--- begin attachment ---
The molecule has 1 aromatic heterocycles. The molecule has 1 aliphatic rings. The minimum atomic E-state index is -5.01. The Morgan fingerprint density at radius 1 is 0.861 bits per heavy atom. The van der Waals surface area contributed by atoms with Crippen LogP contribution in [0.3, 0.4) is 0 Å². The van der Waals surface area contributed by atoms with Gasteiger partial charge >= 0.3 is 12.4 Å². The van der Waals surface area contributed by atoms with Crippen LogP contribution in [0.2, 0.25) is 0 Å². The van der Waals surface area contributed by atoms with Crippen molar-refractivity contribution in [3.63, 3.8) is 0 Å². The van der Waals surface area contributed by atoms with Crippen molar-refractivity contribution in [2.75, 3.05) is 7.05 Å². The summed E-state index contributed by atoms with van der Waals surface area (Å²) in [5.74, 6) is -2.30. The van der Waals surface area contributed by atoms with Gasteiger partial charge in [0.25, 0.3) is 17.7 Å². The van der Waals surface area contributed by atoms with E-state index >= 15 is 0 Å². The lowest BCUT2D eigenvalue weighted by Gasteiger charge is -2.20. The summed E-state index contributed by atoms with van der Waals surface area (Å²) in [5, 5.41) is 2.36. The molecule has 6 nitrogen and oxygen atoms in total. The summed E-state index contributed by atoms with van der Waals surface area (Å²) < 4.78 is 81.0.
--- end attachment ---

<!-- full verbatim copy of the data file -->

The molecule has 1 aromatic heterocycles. The molecule has 1 aliphatic rings. The minimum atomic E-state index is -5.01. The Morgan fingerprint density at radius 1 is 0.861 bits per heavy atom. The van der Waals surface area contributed by atoms with Crippen LogP contribution in [0.3, 0.4) is 0 Å². The van der Waals surface area contributed by atoms with Gasteiger partial charge >= 0.3 is 12.4 Å². The van der Waals surface area contributed by atoms with Crippen LogP contribution in [0.2, 0.25) is 0 Å². The van der Waals surface area contributed by atoms with Crippen molar-refractivity contribution in [3.63, 3.8) is 0 Å². The van der Waals surface area contributed by atoms with Crippen molar-refractivity contribution in [2.75, 3.05) is 7.05 Å². The summed E-state index contributed by atoms with van der Waals surface area (Å²) in [5.74, 6) is -2.30. The van der Waals surface area contributed by atoms with Gasteiger partial charge in [0.25, 0.3) is 17.7 Å². The van der Waals surface area contributed by atoms with E-state index >= 15 is 0 Å². The lowest BCUT2D eigenvalue weighted by Gasteiger charge is -2.20. The summed E-state index contributed by atoms with van der Waals surface area (Å²) in [5, 5.41) is 2.36. The molecule has 6 nitrogen and oxygen atoms in total. The summed E-state index contributed by atoms with van der Waals surface area (Å²) < 4.78 is 81.0.